'Islanders must do everything together. We painted ngatu together. We crossed the ocean together. We settled on isles together. We took up Christianity together. We entered into new citizenships together. We became wage workers together. We lived with generations upon generations stacked in fibro houses together. We became half-White together. We got nits together. We sooked together. We stayed poor together. Together. Together. Together.'

Meadow Reed used to get confused when explaining that she had grandparents from Australia, Tonga and Great Britain. She'd say she was full-White and full-Tongan, thinking that so many halves made separate wholes. Despite the Anglo-Saxon genetics that gave Meadow a narrow nose and light-brown skin, everybody who raised her was Tongan. Everybody who loved her was Tongan. This was what made her Tongan.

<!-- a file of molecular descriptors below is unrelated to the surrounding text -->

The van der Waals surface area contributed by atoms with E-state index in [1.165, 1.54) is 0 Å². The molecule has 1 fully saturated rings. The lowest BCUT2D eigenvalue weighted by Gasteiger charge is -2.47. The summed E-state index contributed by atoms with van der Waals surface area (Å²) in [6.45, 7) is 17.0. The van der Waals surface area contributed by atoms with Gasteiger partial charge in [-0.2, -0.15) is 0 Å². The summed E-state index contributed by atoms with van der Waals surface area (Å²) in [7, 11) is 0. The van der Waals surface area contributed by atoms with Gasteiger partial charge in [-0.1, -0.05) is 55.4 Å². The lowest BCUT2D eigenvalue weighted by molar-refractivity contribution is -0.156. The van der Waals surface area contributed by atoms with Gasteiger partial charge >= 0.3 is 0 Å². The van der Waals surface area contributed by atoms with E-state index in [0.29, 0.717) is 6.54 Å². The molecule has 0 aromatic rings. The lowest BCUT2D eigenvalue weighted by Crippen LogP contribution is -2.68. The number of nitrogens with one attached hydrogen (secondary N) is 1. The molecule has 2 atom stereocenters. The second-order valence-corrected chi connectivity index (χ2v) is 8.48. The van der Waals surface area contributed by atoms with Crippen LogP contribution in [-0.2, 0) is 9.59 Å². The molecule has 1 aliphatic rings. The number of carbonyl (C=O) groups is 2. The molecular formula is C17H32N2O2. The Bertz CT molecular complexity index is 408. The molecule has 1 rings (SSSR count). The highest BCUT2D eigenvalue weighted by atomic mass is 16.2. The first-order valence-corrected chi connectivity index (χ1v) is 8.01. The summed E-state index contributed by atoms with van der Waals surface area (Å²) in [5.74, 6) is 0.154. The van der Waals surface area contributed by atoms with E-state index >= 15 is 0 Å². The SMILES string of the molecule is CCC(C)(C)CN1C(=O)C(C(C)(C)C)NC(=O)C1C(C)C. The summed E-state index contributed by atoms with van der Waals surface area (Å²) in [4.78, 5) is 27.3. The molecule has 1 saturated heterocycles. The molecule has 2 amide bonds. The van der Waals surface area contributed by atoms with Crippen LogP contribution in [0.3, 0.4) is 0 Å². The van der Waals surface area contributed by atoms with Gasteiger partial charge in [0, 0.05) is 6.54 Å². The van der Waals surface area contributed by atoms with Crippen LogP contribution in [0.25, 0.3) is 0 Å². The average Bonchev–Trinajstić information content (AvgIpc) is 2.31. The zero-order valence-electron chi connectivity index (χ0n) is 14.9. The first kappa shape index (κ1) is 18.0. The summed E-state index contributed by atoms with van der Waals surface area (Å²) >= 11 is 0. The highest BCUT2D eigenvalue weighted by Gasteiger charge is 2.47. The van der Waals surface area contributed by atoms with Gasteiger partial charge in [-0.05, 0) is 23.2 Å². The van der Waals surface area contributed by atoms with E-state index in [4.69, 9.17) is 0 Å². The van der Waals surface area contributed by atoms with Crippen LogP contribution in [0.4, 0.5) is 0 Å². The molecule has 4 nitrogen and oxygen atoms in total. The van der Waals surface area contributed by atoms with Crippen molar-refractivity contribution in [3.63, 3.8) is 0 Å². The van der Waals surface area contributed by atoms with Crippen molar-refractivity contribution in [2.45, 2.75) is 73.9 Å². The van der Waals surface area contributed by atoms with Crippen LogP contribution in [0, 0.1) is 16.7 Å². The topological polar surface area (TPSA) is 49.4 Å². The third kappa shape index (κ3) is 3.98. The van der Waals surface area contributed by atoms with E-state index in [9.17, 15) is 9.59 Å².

Growing up in the heat-hummed streets of Mt Druitt in Western Sydney, Meadow will face palangis who think they are better than Fobs, women who fall into other women, what it means to have many mothers, a playful rain and even Pineapple Fanta.


For this half-White, half-Tongan girl, the world is bigger than the togetherness she has grown up in. Finding her way means pushing against the constraints of tradition, family and self until she becomes whole in her own right. Meadow is going to see that being a dirt poor Islander girl is more beautiful than she can even begin to imagine.


Dirt Poor Islanders is a potent, mesmerising novel that opens our eyes to the brutal fractures navigated when growing up between two cultures and the importance of understanding all the many pieces of yourself.

Paperback / softback  Trade paperback (UK)  304pp  h233mm  x  w154mm  x s25mm  380g  Trade paperback 

ISBN13: 9780733649264